Lean ManufacturingTips for Lean Managers

The Power of U

By Jon Miller Updated on May 19th, 2017

My Japanese teachers often spoke about making processes flow “like a single brushstroke”. It was and still is a phrase difficult to translate. Often I would mimic picking up a calligraphy brush and sweeping it in a u-shape to demonstrate to others what the our sensei was trying to convey. To explain in a few words, the process should move continuously and smoothly as a brushstroke, not leaving the paper until the motion was complete, and when the brush returns to the original position the shape should be simple and elegant. When we design work as repetitive cycles that are easy to perform at a high value-added content, we experience this calligraphy brushstroke-thing the sensei talked about.

U shaped cells
At a nuts-and-bolts level, the u-shaped cell we see in factories, warehouses, and increasingly in transactional environments is an example of the power of the u-shape. Most students of lean manufacturing will have encountered the maxim that the workplace should be designed for “u-shaped” flow. There are many reasons for this, including having a counterclockwise flow instead of linear flow, establishing a clear and single “in” and “out” area for the connected processes, removing barriers to flow between the processes on the inside of the U, and allowing easy access for material logistics and equipment maintenance.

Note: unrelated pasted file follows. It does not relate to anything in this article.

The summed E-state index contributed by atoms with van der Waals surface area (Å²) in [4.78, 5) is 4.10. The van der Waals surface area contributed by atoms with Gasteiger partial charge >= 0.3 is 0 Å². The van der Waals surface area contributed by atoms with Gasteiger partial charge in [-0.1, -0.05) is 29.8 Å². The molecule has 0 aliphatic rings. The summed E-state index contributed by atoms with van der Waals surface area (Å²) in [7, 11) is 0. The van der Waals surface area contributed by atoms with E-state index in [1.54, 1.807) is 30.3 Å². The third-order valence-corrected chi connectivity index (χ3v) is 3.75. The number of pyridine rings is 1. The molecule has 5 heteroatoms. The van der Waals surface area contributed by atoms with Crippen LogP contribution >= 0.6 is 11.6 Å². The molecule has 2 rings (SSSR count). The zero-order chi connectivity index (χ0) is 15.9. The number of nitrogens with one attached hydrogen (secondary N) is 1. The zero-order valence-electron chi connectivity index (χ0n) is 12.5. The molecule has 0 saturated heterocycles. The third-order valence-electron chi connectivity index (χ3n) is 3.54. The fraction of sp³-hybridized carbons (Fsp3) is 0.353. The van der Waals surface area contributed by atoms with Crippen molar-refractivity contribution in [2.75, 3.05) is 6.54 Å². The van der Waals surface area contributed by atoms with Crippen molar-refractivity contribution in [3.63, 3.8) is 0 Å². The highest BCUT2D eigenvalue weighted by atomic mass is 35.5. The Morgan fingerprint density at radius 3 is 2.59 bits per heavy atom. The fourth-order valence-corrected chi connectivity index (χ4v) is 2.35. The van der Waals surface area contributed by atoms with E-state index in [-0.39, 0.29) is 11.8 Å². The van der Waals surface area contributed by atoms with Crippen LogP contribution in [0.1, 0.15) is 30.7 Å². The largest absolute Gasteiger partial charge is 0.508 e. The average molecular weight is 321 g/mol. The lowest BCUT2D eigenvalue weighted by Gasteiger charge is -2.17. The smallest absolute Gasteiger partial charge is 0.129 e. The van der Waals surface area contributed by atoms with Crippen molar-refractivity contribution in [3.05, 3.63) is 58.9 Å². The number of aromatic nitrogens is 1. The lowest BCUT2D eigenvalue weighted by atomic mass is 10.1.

The fact that the u-shape brings people together is by far the most important factor, of which more here.

Change management U shape
Many lean implementations have struggled or been scuttled due to resistance to change. Even before stepping foot into a kaizen event, much less a full-blown lean transformation, people should be made aware that change is painful and that there is a natural human resistance that comes with this. Ideally a smooth change management transition would go from awareness of why the change is needed to desire to support and be engaged in the change, followed by an understanding of how and the skills and abilities to change, resulting in behaviors to commit and sustain the changes.
But this rarely happens without active upfront planning or massive downstream intervention. One recipe for effective change by John Kotter suggests an eight-step strategy for change management:

  1. Establish a sense of urgency
  2. Create a guiding coalition
  3. Develop a vision for the change
  4. Communicate the change vision
  5. Empower everyone to act on the vision
  6. Generate short-term wins
  7. Consolidate gains and produce more change
  8. Set the new ways as part of the culture

This broad-based prescription for change management is only as effective as the speed at which each person goes through their personal change curve, beginning with the guiding coalition in step 2 above.

This 4-stage u-shape personal change curve is based on the five stage Kubler Ross model on the transition people go through when they are grieving some personal loss. It’s worth acknowledging where people stand and spending the time and effort to get people from stage 1 to 2 to 3 as quickly as possible. Until they are on the right side of the center line people are not adding momentum to the change effort but in fact they are putting on the brakes.

The four stages of competence